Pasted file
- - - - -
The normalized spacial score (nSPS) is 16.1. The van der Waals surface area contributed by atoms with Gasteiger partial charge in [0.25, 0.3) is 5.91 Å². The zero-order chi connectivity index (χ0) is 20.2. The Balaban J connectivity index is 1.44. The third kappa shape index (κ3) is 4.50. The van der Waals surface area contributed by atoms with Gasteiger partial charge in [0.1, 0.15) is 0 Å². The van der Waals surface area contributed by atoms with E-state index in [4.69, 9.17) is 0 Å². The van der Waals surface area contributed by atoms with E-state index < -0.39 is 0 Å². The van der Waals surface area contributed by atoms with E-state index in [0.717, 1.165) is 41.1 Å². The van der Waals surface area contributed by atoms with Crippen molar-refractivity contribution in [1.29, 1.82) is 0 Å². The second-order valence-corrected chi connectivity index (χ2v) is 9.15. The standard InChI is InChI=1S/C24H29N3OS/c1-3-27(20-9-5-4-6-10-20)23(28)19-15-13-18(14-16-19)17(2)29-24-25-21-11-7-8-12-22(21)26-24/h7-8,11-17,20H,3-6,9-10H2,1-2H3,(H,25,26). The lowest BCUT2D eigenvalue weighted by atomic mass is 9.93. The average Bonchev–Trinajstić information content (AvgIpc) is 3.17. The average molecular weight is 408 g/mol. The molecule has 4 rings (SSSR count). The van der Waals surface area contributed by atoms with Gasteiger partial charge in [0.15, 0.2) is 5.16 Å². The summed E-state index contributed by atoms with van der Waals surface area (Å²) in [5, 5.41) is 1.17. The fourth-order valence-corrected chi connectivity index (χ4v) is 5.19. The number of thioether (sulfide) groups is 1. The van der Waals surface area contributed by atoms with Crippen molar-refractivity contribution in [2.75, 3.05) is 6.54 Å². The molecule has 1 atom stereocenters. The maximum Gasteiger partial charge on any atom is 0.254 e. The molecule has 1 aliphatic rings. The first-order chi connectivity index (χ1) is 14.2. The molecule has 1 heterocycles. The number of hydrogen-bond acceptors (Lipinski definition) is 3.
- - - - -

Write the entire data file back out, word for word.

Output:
The normalized spacial score (nSPS) is 16.1. The van der Waals surface area contributed by atoms with Gasteiger partial charge in [0.25, 0.3) is 5.91 Å². The zero-order chi connectivity index (χ0) is 20.2. The Balaban J connectivity index is 1.44. The third kappa shape index (κ3) is 4.50. The van der Waals surface area contributed by atoms with Gasteiger partial charge in [0.1, 0.15) is 0 Å². The van der Waals surface area contributed by atoms with E-state index in [4.69, 9.17) is 0 Å². The van der Waals surface area contributed by atoms with E-state index < -0.39 is 0 Å². The van der Waals surface area contributed by atoms with E-state index in [0.717, 1.165) is 41.1 Å². The van der Waals surface area contributed by atoms with Crippen molar-refractivity contribution in [1.29, 1.82) is 0 Å². The second-order valence-corrected chi connectivity index (χ2v) is 9.15. The standard InChI is InChI=1S/C24H29N3OS/c1-3-27(20-9-5-4-6-10-20)23(28)19-15-13-18(14-16-19)17(2)29-24-25-21-11-7-8-12-22(21)26-24/h7-8,11-17,20H,3-6,9-10H2,1-2H3,(H,25,26). The lowest BCUT2D eigenvalue weighted by atomic mass is 9.93. The average Bonchev–Trinajstić information content (AvgIpc) is 3.17. The average molecular weight is 408 g/mol. The molecule has 4 rings (SSSR count). The van der Waals surface area contributed by atoms with Gasteiger partial charge in [0.15, 0.2) is 5.16 Å². The summed E-state index contributed by atoms with van der Waals surface area (Å²) in [5, 5.41) is 1.17. The fourth-order valence-corrected chi connectivity index (χ4v) is 5.19. The number of thioether (sulfide) groups is 1. The van der Waals surface area contributed by atoms with Crippen molar-refractivity contribution in [2.75, 3.05) is 6.54 Å². The molecule has 1 atom stereocenters. The maximum Gasteiger partial charge on any atom is 0.254 e. The molecule has 1 aliphatic rings. The first-order chi connectivity index (χ1) is 14.2. The molecule has 1 heterocycles. The number of hydrogen-bond acceptors (Lipinski definition) is 3.